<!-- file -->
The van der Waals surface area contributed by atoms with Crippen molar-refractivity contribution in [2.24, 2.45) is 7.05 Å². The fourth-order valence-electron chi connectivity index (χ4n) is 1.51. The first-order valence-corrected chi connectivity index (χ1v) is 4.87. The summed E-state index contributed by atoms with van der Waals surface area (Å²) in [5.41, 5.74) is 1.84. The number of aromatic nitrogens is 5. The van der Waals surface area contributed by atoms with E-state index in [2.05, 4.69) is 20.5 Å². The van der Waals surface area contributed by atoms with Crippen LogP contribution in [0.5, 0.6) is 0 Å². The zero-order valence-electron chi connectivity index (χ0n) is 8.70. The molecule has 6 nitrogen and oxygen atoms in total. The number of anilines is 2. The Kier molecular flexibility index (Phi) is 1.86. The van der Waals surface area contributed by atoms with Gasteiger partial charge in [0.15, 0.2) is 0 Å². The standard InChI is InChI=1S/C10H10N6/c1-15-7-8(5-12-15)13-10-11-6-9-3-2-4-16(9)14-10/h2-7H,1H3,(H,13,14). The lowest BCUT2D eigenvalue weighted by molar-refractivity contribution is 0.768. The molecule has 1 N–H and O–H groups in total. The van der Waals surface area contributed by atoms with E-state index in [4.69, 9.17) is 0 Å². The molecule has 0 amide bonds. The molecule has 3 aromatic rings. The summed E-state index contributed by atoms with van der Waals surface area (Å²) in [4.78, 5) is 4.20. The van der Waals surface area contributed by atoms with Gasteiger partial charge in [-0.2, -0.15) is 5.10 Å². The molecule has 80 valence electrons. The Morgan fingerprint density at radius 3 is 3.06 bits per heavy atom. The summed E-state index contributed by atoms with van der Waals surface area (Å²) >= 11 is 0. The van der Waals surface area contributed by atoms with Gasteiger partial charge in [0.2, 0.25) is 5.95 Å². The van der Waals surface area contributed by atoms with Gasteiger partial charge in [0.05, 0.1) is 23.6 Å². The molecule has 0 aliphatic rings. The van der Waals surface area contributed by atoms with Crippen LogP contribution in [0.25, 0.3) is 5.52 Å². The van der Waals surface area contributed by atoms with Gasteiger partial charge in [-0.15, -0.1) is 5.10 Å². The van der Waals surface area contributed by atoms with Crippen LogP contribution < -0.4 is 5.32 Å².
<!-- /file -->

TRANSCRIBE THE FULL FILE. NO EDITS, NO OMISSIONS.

The van der Waals surface area contributed by atoms with Crippen molar-refractivity contribution in [2.24, 2.45) is 7.05 Å². The fourth-order valence-electron chi connectivity index (χ4n) is 1.51. The first-order valence-corrected chi connectivity index (χ1v) is 4.87. The summed E-state index contributed by atoms with van der Waals surface area (Å²) in [5.41, 5.74) is 1.84. The number of aromatic nitrogens is 5. The van der Waals surface area contributed by atoms with E-state index in [2.05, 4.69) is 20.5 Å². The van der Waals surface area contributed by atoms with Crippen LogP contribution in [0.5, 0.6) is 0 Å². The zero-order valence-electron chi connectivity index (χ0n) is 8.70. The molecule has 6 nitrogen and oxygen atoms in total. The number of anilines is 2. The Kier molecular flexibility index (Phi) is 1.86. The van der Waals surface area contributed by atoms with Gasteiger partial charge in [0.15, 0.2) is 0 Å². The standard InChI is InChI=1S/C10H10N6/c1-15-7-8(5-12-15)13-10-11-6-9-3-2-4-16(9)14-10/h2-7H,1H3,(H,13,14). The lowest BCUT2D eigenvalue weighted by molar-refractivity contribution is 0.768. The molecule has 1 N–H and O–H groups in total. The van der Waals surface area contributed by atoms with E-state index in [4.69, 9.17) is 0 Å². The molecule has 0 amide bonds. The molecule has 3 aromatic rings. The summed E-state index contributed by atoms with van der Waals surface area (Å²) in [4.78, 5) is 4.20. The van der Waals surface area contributed by atoms with Gasteiger partial charge in [-0.2, -0.15) is 5.10 Å². The molecule has 80 valence electrons. The Morgan fingerprint density at radius 3 is 3.06 bits per heavy atom. The summed E-state index contributed by atoms with van der Waals surface area (Å²) >= 11 is 0. The van der Waals surface area contributed by atoms with Gasteiger partial charge in [0.2, 0.25) is 5.95 Å². The van der Waals surface area contributed by atoms with Gasteiger partial charge in [0.05, 0.1) is 23.6 Å². The molecule has 0 aliphatic rings. The van der Waals surface area contributed by atoms with Crippen LogP contribution in [0.25, 0.3) is 5.52 Å². The van der Waals surface area contributed by atoms with Gasteiger partial charge in [-0.15, -0.1) is 5.10 Å². The van der Waals surface area contributed by atoms with Crippen LogP contribution < -0.4 is 5.32 Å².